Dutch digital mental health provider Karify was acquired by an electronic health records (EHR) software provider, Avinty, last month. The move could mark the beginning of a trend in the integration of EHR and patient-facing digital services in Europe. We speak to both parties about the deal.
“This deal allows us to expand our business quite rapidly,” says Joris Moolenaar, CEO of Karify. “We will triple or grow fourfold in the next three years and we are already operating a positive EBITDA. We see an uptake for digital health services all across the Avinty brand, so there’s a lot of demand from providers who are looking for better digital services.”
Avinty is a holding company for five different subsidiaries providing EHR software for hospitals, rehabilitation services, youth care, disability care and geriatric care. Karify is the first addition to this portfolio which offers patient-facing solutions, and Avinty CEO Onno Verstegen tells HBI he plans to extend Karify’s services to all of its business segments.
“We have a huge market share in the EHR space – from 30% in mental health to 60-70% in rehabilitation and 70-80% in youth care,” says Verstegen. “This is the platform on which we can expand Karify.”
Avinty is currently operating a buy-and-build strategy and planning to expand further into markets where EHR is present. Verstegen tells us the deal with Karify presents particularly attractive synergies for the company.
“It’s interesting to combine e-health with EHR, but only if these two systems are integrated does it really pay off. That’s what we plan to do with Karify.
“Integration gives providers a lower administrative burden – data entries can be done by the patient and processed immediately into the EHR. By diminishing administrative labour, more time can be spent on the patient.”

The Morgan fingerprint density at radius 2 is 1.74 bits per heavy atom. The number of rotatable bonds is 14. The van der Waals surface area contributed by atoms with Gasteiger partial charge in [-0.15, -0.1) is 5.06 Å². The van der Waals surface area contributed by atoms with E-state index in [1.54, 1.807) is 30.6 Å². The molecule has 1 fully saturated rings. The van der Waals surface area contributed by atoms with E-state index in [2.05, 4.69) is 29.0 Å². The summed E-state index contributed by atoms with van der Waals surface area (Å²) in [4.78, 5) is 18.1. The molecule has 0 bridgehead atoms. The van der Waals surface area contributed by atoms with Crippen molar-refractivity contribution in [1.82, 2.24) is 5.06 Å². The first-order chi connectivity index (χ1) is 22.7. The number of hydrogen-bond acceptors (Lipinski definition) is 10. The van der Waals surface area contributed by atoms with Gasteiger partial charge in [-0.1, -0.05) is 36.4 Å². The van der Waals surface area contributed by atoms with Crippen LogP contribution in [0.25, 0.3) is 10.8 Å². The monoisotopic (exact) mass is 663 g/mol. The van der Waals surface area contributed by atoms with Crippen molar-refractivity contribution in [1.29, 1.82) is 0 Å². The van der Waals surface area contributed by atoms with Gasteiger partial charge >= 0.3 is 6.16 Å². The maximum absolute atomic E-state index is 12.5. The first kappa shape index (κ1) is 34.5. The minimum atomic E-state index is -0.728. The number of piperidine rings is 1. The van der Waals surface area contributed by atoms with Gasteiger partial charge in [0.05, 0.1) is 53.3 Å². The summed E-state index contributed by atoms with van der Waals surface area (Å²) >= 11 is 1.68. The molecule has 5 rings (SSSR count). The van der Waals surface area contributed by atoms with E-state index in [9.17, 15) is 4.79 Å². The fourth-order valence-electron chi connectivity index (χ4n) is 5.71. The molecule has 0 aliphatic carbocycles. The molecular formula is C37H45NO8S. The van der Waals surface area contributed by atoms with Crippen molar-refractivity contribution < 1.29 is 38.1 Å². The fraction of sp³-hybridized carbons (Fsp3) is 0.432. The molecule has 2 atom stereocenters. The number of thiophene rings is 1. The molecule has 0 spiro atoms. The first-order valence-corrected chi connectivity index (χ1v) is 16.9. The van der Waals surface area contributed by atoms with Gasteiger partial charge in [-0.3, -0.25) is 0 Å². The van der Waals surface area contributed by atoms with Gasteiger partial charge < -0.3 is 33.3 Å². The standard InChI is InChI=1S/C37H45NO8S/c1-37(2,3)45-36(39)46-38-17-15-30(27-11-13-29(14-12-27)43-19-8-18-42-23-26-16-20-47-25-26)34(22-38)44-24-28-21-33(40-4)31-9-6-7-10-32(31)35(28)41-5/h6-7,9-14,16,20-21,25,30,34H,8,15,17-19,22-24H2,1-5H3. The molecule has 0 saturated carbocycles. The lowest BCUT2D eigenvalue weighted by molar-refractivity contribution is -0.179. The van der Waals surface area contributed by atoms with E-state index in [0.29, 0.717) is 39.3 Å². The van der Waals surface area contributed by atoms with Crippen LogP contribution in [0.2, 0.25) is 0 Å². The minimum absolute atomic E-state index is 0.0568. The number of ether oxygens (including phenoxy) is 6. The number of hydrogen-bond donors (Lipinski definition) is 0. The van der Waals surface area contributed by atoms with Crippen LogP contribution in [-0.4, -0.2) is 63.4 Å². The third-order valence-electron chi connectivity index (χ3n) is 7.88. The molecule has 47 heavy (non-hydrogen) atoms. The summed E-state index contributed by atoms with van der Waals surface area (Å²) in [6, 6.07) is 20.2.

According to Moolenaar, big EHR companies in the States are already adding more patient-facing services to their portfolio. Could the trend start making waves across the pond?
“As EHR companies are cash-rich they are in a unique position to grow through buy and build. It’s a logical trend to scoop up companies that have proven business models and positive revenue and integrate them to a large customer base for market position and growth.
“Healthcare tech conglomerate Philips bought some companies for their EHR platform. So maybe this is the start of more acquisitions in this space, as more e-health companies have proven themselves.”
Avinty sees a number of challenges ahead for the EHR market. The company is currently busy preparing for new regulation to be introduced on January 1, 2020, which will outline technicalities around patients with psychiatric conditions that are required to be treated in a facility.
“I see lots of new regulation which we will need to incorporate in the next few years, as well as lots of demand to innovate,” says Verstegen. “But the market for EHR is still growing around 20-30%.
“The real challenge is in making it easier for providers to innovate, as they are tied to tight budgets” he adds. “Our model is to build a platform for innovation via our systems, so we can share the cost of innovation with them.”